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Kaminario storage hopes rest on beating legacy vendors

Kaminario was among the all-flash pioneers, and now it finds itself battling against storage giants who have pushed aggressively into selling arrays without hard disk drives.

Kaminario is the last private flash-only vendor standing that has not been acquired by a larger company or gone public. That presents Kaminario storage and its K2 arrays with a unique challenge, as it competes against giants EMC, IBM, Hewlett Packard Enterprise, NetApp and well-funded fellow all-flash pioneer Pure Storage.

Kaminario CEO Dani Golan, who founded the company in 2008, claimed Kaminario is growing as fast as the overall all-flash market, despite the crowded and competitive landscape. Golan said Kaminario's revenue has tripled over the last five quarters and is closing in on $100 million in annual revenue. We spoke with Golan about whether the Kaminario storage portfolio will expand to new all-flash platforms, the company's growth rate and how he intends to stay competitive now that every major storage vendor sells flash arrays.

Has the all-flash market developed as you expected when you started Kaminario?

Dani Golan, CEO, KaminarioDani Golan

Dani Golan: I kept on saying over the years that this is not a new niche in the market -- this is the market. A few years back, people would look at me like I was weird, but that's not the case anymore. The market has come our way big time. It is becoming the whole market. Our vision of an all-flash data center is an absolute reality.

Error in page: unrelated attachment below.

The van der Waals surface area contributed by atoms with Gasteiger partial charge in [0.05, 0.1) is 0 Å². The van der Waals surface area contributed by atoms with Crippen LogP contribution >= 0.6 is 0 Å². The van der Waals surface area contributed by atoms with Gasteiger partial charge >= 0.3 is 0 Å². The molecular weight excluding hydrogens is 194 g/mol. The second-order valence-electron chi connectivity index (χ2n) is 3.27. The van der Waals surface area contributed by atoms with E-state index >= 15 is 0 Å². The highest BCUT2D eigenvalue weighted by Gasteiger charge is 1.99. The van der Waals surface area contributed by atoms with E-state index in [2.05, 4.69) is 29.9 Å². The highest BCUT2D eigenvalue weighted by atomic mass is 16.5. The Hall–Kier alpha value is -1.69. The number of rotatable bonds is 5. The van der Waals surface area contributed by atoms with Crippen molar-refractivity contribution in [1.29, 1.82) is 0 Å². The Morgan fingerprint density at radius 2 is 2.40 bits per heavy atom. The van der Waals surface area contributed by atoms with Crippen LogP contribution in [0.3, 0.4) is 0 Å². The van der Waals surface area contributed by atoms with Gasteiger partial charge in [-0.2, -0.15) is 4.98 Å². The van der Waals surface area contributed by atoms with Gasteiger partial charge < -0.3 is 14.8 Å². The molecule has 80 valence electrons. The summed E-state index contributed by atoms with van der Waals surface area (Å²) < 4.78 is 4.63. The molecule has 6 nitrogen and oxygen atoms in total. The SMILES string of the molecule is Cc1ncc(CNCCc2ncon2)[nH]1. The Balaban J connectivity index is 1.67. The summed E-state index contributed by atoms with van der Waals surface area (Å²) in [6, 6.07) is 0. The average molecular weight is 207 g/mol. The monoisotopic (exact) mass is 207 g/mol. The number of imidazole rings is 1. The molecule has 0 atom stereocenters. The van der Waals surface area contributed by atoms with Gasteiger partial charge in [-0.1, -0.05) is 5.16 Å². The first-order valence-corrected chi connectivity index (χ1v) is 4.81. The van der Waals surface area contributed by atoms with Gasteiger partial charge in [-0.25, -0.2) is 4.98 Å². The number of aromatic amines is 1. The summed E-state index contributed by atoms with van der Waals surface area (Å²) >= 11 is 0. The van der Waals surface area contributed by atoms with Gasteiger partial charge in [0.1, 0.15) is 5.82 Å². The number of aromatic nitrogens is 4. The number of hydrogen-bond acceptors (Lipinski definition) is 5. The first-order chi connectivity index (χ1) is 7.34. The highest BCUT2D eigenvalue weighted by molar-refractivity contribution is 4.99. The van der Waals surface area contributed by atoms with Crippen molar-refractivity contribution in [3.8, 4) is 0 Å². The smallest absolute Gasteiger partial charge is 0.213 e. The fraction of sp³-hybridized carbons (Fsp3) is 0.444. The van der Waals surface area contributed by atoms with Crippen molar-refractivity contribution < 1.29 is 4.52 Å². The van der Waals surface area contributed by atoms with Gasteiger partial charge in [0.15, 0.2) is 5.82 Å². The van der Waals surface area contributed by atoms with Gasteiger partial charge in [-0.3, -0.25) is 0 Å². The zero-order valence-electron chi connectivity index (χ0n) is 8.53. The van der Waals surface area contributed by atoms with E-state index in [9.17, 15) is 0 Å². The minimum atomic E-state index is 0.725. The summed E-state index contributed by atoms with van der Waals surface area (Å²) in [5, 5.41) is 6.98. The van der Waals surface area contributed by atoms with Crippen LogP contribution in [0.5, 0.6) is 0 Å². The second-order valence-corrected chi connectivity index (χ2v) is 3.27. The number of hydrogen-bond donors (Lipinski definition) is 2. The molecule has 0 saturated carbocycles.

How has that evolution changed the role of Kaminario in the market? Just having all-flash isn't a differentiator anymore now that almost every storage vendor sells flash-only arrays.

Golan: I like to compare it to Tesla. When GM wanted to come up with an electric car, they did it in small steps. When Tesla did it, they started from the ground up with a design point and built something completely different. Think of Kaminario like Tesla of the storage world. We completely, radically changed the design point.

Think of Kaminario like Tesla of the storage world. We completely, radically changed the design point.
Dani GolanCEO, Kaminario

When you talk about greater all-flash competition, you're talking about legacy vendors who have been declining. All the big vendors have declined in market share over the last 30 months. You're talking about hybrids trying to retrofit their code to all-flash. None are built from the ground up for flash. When customers are coming to evaluate all-flash, they understand if you didn't radically design your product for flash, you're going to be far less scalable, far less cost-efficient and you cannot truly be next-generation storage. I think that's the heart of the differentiation. While there is more competition, we welcome it, because the market is just at the beginning. We believe all external storage will be all-flash.

Legacy vendors also have flash built from the ground up now. For instance, EMC's XtremIO was designed as an all-flash platform.